.466 – team 2 TD after team 1 FG

Finally, suppose the first team scored zero. It had a 76.5% chance to score, but failed. The second team must have a greater than 76.5% chance to score, because it's going to go for a field goal in some cases where the first team might have chosen to go for a touchdown (and fumbled or something). Let's call it 80%.

.200 – team 2 scores 0 after team 1 scores 0
.800 – team 2 FG or TD after team 1 scores 0


The chances of the first team winning in the first OT is the sum of these probabilities:

.180 – team 1 TD, team 2 zero (.466 * .385)
.070 – team 1 FG, team 2 zero (.299 * .235)
.000 – team 1 TD, team 2 FG (never)
------------------------------------------
.250 – Total chance team 1 wins in this OT


The chances of the second team winning in the first OT is this sum:

.188 – team 1 zero, team 2 TD/FG (.235 * .800)
.139 – team 1 FG, team 2 TD (.299 * .466)
------------------------------------------
.327 – Total chance team 2 wins in this OT


And the chance of a tie is 1 minus the above two totals, which works out to

.423 – Total chance of this OT ending in a tie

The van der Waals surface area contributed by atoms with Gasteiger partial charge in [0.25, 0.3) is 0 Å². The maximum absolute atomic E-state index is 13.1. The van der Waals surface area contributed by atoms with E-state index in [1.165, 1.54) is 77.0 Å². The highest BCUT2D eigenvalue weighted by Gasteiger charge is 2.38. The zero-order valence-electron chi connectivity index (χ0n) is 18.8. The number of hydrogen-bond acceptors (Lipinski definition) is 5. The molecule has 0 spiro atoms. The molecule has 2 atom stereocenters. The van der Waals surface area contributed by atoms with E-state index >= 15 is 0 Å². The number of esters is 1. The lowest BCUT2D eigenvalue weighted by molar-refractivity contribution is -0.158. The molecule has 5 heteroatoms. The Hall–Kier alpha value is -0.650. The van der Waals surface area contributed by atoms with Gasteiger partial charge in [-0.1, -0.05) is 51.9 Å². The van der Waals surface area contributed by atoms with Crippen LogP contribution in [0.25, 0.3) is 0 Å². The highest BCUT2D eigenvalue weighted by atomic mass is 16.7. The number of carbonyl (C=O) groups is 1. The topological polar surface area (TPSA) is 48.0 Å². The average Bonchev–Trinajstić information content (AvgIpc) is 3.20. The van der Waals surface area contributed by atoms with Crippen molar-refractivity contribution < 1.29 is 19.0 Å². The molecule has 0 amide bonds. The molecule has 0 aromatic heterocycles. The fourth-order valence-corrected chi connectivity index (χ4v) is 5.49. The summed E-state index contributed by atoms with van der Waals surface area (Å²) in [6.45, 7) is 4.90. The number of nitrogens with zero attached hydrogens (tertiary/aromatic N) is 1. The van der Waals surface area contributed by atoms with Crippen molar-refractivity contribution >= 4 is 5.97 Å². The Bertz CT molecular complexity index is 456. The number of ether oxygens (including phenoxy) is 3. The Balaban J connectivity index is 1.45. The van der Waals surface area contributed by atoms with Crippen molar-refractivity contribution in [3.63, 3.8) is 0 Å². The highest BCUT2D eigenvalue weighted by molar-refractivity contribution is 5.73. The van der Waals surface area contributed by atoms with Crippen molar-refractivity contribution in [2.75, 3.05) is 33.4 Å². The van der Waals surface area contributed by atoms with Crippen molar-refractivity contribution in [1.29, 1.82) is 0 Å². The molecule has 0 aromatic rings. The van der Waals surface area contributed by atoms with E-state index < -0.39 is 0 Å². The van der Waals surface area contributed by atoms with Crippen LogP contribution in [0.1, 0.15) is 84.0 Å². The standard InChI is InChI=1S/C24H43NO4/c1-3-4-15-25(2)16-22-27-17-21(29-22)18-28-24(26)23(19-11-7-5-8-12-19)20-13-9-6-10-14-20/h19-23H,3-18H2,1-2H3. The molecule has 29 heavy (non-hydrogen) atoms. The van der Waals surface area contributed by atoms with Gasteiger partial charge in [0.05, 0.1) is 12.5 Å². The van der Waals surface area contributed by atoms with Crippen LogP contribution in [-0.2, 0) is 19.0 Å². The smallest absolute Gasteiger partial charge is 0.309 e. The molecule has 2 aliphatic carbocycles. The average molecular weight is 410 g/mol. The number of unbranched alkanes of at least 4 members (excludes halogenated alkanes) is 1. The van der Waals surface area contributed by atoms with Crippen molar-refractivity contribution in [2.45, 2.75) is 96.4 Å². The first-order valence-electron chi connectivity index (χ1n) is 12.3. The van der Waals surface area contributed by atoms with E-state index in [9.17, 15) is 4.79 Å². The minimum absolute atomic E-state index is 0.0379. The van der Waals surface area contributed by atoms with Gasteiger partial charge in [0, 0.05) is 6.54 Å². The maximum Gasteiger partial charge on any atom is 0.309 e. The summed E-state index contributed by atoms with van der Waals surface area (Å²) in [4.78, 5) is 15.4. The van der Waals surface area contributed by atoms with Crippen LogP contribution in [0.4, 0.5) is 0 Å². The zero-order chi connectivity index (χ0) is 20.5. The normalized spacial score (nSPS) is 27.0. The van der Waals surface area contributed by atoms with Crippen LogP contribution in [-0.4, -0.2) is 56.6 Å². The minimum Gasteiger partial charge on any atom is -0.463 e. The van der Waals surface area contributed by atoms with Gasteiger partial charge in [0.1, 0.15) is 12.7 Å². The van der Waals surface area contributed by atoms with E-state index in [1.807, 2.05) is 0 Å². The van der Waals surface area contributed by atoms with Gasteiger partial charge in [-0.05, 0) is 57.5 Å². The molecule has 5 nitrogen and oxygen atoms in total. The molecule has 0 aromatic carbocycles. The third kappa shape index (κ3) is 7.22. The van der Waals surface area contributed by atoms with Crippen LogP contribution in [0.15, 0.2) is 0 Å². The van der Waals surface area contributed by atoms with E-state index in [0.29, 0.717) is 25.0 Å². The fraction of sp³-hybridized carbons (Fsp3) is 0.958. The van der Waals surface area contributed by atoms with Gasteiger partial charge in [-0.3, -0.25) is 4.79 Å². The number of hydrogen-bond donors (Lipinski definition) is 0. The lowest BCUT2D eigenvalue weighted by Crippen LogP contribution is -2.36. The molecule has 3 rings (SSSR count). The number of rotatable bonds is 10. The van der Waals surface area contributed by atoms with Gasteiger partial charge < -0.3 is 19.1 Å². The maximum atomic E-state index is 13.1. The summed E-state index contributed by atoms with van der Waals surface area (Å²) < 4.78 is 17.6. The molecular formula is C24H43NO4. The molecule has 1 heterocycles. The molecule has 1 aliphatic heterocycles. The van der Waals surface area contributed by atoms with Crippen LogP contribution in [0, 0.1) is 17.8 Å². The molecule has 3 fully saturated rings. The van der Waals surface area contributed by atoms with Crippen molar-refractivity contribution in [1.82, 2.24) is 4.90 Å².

Now, the chance of the (original) second team winning the game, is this sum:

Chance of winning in the first OT + (Chance the first OT is a tie * chance of winning the second OT) + (Chance the first two OTs are ties * chance of winning the third OT) + ...

Also, if a given OT ends in a tie, the first team has to go second this period, and the second team has to go first. So the probabilities are switched in the even-numbered OTs. Therefore, the above sum works out to:

.327 + (.423 * .250) + (.423^2 * .327) + (.423^3 * .250) + ...

The sum of that infinite series (which is actually two intertwined geometric series) works out to .526.

Under the assumptions listed above, the chance of the "defense first" team beating the other, equally matched team in OT is .526.

But as we saw in the other study, the actual chance was .549. Why is our estimate different?